The freshman advising system here is widely criticized for being inadequate at guiding Yale’s youngest through putting together their first schedules. Humanities majors are frequently paired with math professors who don’t know the first thing about Yale’s English Department. And if you’re like the average freshman, you’ll spend a grand total of 20 minutes dealing with your adviser at the beginning of each semester to get your schedule signed: 10 for tracking down an obscure office in an obscure building, and 10 more handing your advisor a pen to sign off your form while the two of you exchange pleasantries (“Refresh me with your name again –“). “Tuesdays with Morrie” this is not.

But Yale doesn’t leave you completely high and dry. You can find a new faculty advisor at the end of the year, and you won’t have any trouble finding a professor related to what you’re interested in studying. Keep in mind, too, that freshman counselors, college deans, approachable professors and friendly upperclassmen can be great sources of help. At the beginning of each semester, students like to throw “Blue Book parties,” where you can be openly obnoxious about your Yale education. Share nightmare stories about past classes, rave about the unusually attentive profs and lambast lousy TAs with your friends and neighbors. It’s not quite a party (alcohol optional), but you’ll find out all you need to know.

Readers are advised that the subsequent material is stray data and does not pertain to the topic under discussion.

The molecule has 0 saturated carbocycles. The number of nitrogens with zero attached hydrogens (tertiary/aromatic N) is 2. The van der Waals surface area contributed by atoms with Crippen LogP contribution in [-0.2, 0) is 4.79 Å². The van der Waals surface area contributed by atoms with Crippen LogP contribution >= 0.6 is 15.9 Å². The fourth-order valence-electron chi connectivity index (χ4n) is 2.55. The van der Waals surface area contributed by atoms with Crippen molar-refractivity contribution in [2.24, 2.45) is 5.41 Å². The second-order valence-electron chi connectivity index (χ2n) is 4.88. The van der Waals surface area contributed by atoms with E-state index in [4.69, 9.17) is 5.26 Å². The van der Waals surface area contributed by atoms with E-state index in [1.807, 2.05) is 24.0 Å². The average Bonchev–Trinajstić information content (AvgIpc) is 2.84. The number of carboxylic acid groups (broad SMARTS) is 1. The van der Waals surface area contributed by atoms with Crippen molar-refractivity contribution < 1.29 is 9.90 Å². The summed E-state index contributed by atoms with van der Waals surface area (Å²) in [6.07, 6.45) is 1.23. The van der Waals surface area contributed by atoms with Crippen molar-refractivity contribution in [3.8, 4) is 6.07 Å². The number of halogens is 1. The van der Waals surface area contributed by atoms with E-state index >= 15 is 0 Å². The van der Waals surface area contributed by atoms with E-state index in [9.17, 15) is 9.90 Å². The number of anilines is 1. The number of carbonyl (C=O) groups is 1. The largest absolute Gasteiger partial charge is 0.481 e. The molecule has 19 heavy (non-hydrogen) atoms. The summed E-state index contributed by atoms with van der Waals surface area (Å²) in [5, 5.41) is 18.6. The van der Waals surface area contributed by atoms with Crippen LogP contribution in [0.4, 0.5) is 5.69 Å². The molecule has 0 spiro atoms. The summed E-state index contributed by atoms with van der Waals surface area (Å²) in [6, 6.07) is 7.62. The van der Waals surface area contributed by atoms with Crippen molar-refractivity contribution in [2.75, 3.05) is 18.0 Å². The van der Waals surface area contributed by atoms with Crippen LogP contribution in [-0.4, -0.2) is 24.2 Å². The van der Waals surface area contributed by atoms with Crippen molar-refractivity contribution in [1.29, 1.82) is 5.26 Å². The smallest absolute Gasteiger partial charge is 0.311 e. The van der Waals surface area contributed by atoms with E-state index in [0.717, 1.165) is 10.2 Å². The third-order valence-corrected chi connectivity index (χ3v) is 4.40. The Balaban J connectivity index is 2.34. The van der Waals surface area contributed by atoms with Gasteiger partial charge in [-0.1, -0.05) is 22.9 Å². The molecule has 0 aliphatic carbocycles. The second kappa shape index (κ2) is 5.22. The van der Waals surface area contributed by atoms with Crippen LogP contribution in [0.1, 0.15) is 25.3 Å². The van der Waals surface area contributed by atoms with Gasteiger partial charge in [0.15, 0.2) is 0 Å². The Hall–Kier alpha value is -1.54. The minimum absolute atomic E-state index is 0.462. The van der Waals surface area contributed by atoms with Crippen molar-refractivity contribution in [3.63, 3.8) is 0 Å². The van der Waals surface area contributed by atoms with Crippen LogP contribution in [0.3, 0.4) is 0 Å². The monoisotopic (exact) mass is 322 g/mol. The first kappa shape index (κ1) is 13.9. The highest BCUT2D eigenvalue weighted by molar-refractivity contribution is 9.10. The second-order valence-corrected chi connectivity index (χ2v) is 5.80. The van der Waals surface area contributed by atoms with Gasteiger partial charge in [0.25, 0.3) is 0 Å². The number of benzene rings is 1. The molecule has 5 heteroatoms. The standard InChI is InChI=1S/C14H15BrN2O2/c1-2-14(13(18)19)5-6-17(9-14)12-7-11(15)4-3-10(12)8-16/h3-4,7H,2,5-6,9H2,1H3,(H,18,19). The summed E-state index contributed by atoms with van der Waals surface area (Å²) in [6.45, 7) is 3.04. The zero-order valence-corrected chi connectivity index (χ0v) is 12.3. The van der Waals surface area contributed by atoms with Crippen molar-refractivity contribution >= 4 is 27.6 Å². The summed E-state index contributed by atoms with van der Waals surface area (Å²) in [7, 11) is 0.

Once you have your schedule in place and the work load starts setting in, you might at times find yourself in over your head. Each residential college has both a writing tutor and a joint math and science tutor who hold office hours and are also available by appointment. Some people are on a first name basis with them, and others don’t know they exist. But they’re there to help you when the need arises. Writing tutors will also work with you on any piece of writing you bring in, so if you’re a poet, novelist or short story writer on the side, you can have them take a look at what you have.

“This is not like staying after school and having your teacher correct your grammar,” said Margaret Spillane, the resident writing tutor for Pierson College. “We’re talking to you writer to writer.”

The first place to turn for help is your professor or TA. Go to office hours. Everyone says it, more people than you might think do it, and it can’t hurt. Some professors are not as helpful as others, but you’re better off getting your answers direct from the source. And if you hit it off with your prof, here’s your chance to ditch your faculty adviser for a better one. Plus, if you’re the kind of person who is wary of being vocal in seminar-style classes but has done the reading, office hours are the perfect time to show your professors that you are engaged with the ideas being discussed.

Another way to lower the stress is to choose the Credit/D/Fail option for one of your classes. Look in the Blue Book to find out which classes are offered with this option, though students complain that not nearly enough are listed. If you do well on the midterm exam, you can always switch to taking the class for a grade; but sadly, you can’t switch from grade to Credit/D/Fail. The idea of Credit/D/Fail is that students can experiment with classes they might not ordinarily take for fear of a bad grade. But choose wisely — you can only count four Credit/D/Fail classes toward graduation during your fours years at Yale.

— Yale Daily News